Crown Point Community Library

So Much to See: Postcards Show Us the World


2019 marks the 150th anniversary of the postcard.  What started as a quicker, cheaper alternative to letters, has turned into a collector’s and tourist’s passion.  Once a way of corresponding, it is now a way of remembering a vacation spot, a historic place or building, or even a reflection on years past of a favorite town or event.

The first postcard was created in Austria in 1869.  It was called “Corresondez – Katre.”  The following year, the United Kingdom’s Royal Mail introduced its postcard with an image of Queen Victoria as its stamp.  Throughout the 1870s, more countries began to issue postcards with stamps, including France, Canada, Russia, Germany, Chile, and Japan, to name a few.

In 1893, the United States allowed postcard mailings, first by government issued, plain cards with pre-printed 1₵ stamps.  In 1898, they allowed private printer postcards with a photo or image on one side and the other side was to remain blank (only the publisher information could be printed in small type along the bottom of the card).  Only the address could be written on the blank side, all correspondence had to be written on the photo/design side.  Two years later, in 1901, private citizens were allowed to take photographs and print them as postcards.  This was the era of undivided backs.

The “Golden Age of Postcards” is considered the time period of 1907-1915, with the introduction of the vertical line divided back of the postcard in 1907.  This allowed senders to write everything on the blank side, with address to the right and message to the left of the vertical line.  Most were produced with a white border around the picture at this time, but some were printed as “bleeds,” where the image extended to the edge of the card.  They were mostly a heavier paper until the introduction of production included cotton, wood pulp, and linen to create a textured card, called “linens.”  It wasn’t until the mid-1940s that shiny images or photochrome cards (called chromes to collectors) were introduced and grew in popularity.  The “disaster postcard” grew in popularity in the 1920s and 1930s.  Starting in the 1920s through the 1940s, postcards were often issued as de facto advertisements for motels, restaurants, and other businesses for travelers.  Mid-century, the variation in sizes required some regulation by the postal service.  It was determined that the largest postcard size allowed to use just 1 standard postcard stamp would need to be 4×6, many older postcards were 3.5×5.  If the postcard was larger in size, or had 3D effects, additional postage was required.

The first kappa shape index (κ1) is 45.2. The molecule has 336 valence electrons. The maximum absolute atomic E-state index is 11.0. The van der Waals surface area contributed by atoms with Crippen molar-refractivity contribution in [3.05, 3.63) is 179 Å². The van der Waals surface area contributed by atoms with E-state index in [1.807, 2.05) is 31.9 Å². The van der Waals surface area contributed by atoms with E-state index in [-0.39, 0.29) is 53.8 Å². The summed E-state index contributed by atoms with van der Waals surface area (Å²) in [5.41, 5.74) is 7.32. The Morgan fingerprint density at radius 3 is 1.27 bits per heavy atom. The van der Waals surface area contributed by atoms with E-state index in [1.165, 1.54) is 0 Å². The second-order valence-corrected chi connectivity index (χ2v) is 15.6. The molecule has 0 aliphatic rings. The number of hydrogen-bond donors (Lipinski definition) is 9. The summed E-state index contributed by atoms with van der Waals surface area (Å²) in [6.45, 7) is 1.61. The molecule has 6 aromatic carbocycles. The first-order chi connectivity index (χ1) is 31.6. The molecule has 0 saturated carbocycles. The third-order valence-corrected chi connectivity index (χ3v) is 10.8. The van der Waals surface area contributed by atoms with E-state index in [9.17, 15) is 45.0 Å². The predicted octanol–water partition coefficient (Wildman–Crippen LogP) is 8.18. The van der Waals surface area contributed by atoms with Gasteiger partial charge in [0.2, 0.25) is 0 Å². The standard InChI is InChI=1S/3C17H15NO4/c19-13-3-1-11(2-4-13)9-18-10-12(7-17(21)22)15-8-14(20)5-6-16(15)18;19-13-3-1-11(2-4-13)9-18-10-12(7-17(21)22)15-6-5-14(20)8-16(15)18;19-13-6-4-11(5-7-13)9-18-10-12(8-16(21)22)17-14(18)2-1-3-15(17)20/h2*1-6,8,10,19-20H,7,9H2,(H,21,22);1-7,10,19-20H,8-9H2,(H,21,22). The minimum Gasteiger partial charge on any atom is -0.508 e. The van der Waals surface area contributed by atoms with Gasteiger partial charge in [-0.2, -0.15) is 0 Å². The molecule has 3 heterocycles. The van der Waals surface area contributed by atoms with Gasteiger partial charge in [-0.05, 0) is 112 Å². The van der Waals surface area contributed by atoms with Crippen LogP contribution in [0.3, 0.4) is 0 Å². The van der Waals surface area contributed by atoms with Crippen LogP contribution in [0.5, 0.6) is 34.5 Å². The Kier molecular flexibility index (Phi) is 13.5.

The act/art of collecting postcards is called deltiology.  It ranks third behind coin and stamp collecting worldwide.  Deltiologists collect for various reasons – many specialize in type, region, historical era, or by artist, publisher, symbolism, or even the message on the back.  Often publishers did not allow artists to sign their work, so collectors analyze the style in order to determine the creator.  Although a good gauge for dating a postcard, the postmark cannot always be considered reliable since the card may have been produced years prior to being mailed.  The first collectors clubs were formed post-World War II, with the first recognized organization being the Metropolitan Post Card Collectors Club in New York City, which formed in 1946.  National Postcard Week is the first full week in May and was first declared as such in 1984, by both the United States and the United Kingdom.

Local photographers would take pictures and publish as postcards what tourists would be interested in “taking home as a souvenir” if they could.  In Indiana, such postcards would include images of lakes and resorts, street scenes, landmarks, and finer homes and roadways.

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  • Crown Point


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    Friday: 9 a.m. - 5 p.m.
    Saturday: 9 a.m. - 5 p.m.
    Sunday: 1 p.m. - 5 p.m.

    122 North Main Street
    Crown Point, IN 46307


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    Crown Point, IN 46307


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